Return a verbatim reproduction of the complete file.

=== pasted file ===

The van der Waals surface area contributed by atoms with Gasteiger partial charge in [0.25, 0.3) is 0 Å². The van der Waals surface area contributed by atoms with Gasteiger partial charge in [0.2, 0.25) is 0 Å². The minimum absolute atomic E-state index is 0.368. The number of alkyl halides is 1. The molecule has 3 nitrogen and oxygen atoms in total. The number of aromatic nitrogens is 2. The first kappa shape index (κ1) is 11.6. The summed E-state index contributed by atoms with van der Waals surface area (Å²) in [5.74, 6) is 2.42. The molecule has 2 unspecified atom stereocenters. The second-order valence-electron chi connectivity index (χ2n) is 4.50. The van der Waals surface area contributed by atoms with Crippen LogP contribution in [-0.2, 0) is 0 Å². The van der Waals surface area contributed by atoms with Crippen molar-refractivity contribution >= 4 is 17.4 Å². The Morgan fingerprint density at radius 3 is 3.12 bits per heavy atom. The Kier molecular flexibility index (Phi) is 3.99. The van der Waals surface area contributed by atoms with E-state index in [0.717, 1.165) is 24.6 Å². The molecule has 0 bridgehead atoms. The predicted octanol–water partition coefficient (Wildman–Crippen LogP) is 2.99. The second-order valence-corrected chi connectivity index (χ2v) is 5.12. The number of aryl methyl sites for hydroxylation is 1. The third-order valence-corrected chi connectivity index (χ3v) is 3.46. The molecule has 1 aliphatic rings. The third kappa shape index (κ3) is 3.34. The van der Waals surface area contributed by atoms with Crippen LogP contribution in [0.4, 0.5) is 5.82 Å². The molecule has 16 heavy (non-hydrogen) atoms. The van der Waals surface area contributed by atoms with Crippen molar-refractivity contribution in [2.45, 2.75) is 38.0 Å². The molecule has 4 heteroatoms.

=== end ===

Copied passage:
The van der Waals surface area contributed by atoms with Gasteiger partial charge in [0.25, 0.3) is 0 Å². The van der Waals surface area contributed by atoms with Gasteiger partial charge in [0.2, 0.25) is 0 Å². The minimum absolute atomic E-state index is 0.368. The number of alkyl halides is 1. The molecule has 3 nitrogen and oxygen atoms in total. The number of aromatic nitrogens is 2. The first kappa shape index (κ1) is 11.6. The summed E-state index contributed by atoms with van der Waals surface area (Å²) in [5.74, 6) is 2.42. The molecule has 2 unspecified atom stereocenters. The second-order valence-electron chi connectivity index (χ2n) is 4.50. The van der Waals surface area contributed by atoms with Crippen LogP contribution in [-0.2, 0) is 0 Å². The van der Waals surface area contributed by atoms with Crippen molar-refractivity contribution >= 4 is 17.4 Å². The Morgan fingerprint density at radius 3 is 3.12 bits per heavy atom. The Kier molecular flexibility index (Phi) is 3.99. The van der Waals surface area contributed by atoms with E-state index in [0.717, 1.165) is 24.6 Å². The molecule has 0 bridgehead atoms. The predicted octanol–water partition coefficient (Wildman–Crippen LogP) is 2.99. The second-order valence-corrected chi connectivity index (χ2v) is 5.12. The number of aryl methyl sites for hydroxylation is 1. The third-order valence-corrected chi connectivity index (χ3v) is 3.46. The molecule has 1 aliphatic rings. The third kappa shape index (κ3) is 3.34. The van der Waals surface area contributed by atoms with Crippen LogP contribution in [0.4, 0.5) is 5.82 Å². The molecule has 16 heavy (non-hydrogen) atoms. The van der Waals surface area contributed by atoms with Crippen molar-refractivity contribution in [2.45, 2.75) is 38.0 Å². The molecule has 4 heteroatoms.